Nature will still find you. The wilderness has adapted – brown bears stumble into Saint Paul neighborhoods once every few years. At least once a year animal control has to remove a beehive from a downtown Minneapolis stoplight. Rabbits have learned to follow traffic lights to cross the street. A strangely large number of deer appear in Father Hennepin park during hunting season opener, once even staking out a mound between the other sunbathers.

According to the weather application on my Droid, the snow should linger through the end of the week. I hope this is one of those last, great final snowfalls that tend to happen in March. I’m still a bit scarred from 2011 when I got to May still waiting for the damn snow to stop.

It’s still strange to me. The memories are at last going vague, but I still have a few lingering from that faded life in Indiana, old images of a warmer, earlier season. I remember March being windy, but warm. Most snow disappeared by the last day of February, leaving muddy patches. I would revel in the warm weather, plant seeds, get muddy in my parent’s oversize backyard. Once my sister came at me with a garter snake on a stick. She meant to bully me with it, but I don’t fear snakes. She does. If I’d had a meaner spirit I’d have recognized that that gave me power over her. Some days I would try, and always fail, to fly a kite.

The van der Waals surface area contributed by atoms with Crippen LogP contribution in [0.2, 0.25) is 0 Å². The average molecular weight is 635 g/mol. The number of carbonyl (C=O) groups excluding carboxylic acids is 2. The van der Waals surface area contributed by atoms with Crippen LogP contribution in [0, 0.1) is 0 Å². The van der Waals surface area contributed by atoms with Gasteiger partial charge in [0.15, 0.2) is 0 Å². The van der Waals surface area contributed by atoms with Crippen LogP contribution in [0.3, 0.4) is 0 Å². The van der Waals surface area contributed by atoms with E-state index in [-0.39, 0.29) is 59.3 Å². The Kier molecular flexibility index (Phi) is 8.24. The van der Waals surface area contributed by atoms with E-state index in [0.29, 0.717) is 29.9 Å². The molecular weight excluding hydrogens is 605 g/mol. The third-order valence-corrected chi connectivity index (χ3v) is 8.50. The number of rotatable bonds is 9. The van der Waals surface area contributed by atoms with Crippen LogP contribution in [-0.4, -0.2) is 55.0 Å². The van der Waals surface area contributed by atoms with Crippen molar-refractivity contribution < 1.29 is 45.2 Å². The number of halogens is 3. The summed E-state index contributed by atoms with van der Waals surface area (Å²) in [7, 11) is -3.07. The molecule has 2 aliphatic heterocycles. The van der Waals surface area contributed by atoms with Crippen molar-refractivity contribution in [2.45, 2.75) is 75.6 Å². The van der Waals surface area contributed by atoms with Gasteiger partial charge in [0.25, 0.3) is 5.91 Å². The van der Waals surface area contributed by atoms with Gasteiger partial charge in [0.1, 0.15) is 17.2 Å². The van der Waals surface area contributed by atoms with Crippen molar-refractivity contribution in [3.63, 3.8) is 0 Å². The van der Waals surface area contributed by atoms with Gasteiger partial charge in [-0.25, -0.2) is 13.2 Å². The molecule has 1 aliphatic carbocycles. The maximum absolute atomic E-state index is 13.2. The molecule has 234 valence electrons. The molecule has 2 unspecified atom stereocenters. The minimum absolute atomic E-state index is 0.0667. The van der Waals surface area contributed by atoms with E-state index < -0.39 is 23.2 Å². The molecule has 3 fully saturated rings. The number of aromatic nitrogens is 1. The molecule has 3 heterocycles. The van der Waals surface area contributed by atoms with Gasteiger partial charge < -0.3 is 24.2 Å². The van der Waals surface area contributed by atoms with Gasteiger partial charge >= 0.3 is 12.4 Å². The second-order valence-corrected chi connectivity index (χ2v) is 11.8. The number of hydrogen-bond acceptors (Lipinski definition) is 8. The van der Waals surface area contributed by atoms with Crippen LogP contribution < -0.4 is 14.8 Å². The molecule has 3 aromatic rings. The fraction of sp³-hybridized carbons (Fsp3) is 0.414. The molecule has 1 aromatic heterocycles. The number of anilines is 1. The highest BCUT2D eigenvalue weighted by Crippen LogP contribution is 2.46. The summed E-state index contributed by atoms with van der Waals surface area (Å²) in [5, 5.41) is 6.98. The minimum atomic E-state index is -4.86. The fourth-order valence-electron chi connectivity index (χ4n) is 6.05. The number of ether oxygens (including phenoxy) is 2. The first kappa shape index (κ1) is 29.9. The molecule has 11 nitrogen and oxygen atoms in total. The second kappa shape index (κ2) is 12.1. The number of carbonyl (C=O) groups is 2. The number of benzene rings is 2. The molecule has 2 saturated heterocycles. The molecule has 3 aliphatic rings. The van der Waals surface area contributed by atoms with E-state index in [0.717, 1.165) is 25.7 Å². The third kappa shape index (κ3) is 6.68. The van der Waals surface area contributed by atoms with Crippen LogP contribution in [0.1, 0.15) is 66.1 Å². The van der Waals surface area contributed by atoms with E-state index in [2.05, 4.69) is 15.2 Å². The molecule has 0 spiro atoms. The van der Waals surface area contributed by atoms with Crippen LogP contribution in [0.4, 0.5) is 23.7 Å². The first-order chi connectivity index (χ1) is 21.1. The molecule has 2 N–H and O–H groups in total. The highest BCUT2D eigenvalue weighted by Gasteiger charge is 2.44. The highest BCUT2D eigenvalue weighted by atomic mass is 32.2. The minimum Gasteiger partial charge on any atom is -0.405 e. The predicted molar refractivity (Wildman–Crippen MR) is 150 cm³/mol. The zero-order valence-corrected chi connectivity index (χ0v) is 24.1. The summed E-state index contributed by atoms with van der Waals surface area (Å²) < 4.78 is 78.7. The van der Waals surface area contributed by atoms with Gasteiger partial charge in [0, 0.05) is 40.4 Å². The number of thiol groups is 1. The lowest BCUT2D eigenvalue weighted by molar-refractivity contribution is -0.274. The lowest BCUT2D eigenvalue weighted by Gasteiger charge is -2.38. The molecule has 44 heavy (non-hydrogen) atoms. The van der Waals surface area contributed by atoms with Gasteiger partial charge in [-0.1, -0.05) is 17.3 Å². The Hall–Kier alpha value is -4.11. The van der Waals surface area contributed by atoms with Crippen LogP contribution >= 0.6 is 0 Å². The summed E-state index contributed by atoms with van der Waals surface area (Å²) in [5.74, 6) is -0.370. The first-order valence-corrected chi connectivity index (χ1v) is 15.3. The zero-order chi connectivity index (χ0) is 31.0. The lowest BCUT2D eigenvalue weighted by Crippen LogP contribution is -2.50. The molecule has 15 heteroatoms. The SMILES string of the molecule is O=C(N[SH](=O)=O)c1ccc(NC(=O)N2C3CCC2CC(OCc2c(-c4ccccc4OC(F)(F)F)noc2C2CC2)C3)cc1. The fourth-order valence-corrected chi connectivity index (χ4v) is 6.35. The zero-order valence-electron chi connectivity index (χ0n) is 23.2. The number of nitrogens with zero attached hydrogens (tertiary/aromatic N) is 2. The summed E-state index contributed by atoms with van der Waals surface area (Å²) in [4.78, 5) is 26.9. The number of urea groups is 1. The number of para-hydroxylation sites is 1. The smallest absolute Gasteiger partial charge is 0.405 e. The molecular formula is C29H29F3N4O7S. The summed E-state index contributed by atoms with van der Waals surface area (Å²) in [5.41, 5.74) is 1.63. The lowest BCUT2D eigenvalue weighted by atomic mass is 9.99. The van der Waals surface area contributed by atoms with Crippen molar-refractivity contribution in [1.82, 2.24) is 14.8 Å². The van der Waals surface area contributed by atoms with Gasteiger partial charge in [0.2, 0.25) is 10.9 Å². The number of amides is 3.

As an adult I’ve learned to count every day between each Solstice and Equinox. It’s powerful, how much difference one minute of light can make. Now even my partner counts it – the solar roofing has him fascinated with how much power we sell back to the power company, and on sun obscured days like this it means a lousy harvest for our home.

To deal with it this time I’ve ordered soy wax. I plan to make candles, stash them in the snow to cool, see what happens from there. I still have paraffin but it’s troublesome. First, there’s the guilt from using a petroleum product. Then there’s the other part: paraffin wax is a giant pain in the ass. You have to pierce, and pour, and pierce, and pour – and there is no perfect measure for getting a smooth topped candle.  I had hoped to get it from Amazon, with its faster shipping, but it only carries 1 pound bags of pillar friendly soy wax – or 50 pound bags. I settled on a place in Tennessee. Shipping is exorbitant but the price is fair.

I try not to judge my instincts, not the ones that prompt me to create things. I am making light to light the way to light. The snow falls heavy and dark – and I am making light of it.

It wouldn’t matter where I am in this part of Minnesota – farm, city, suburb – the sky is too cloudy, the snow too wet, the needs to great.

That’s nature.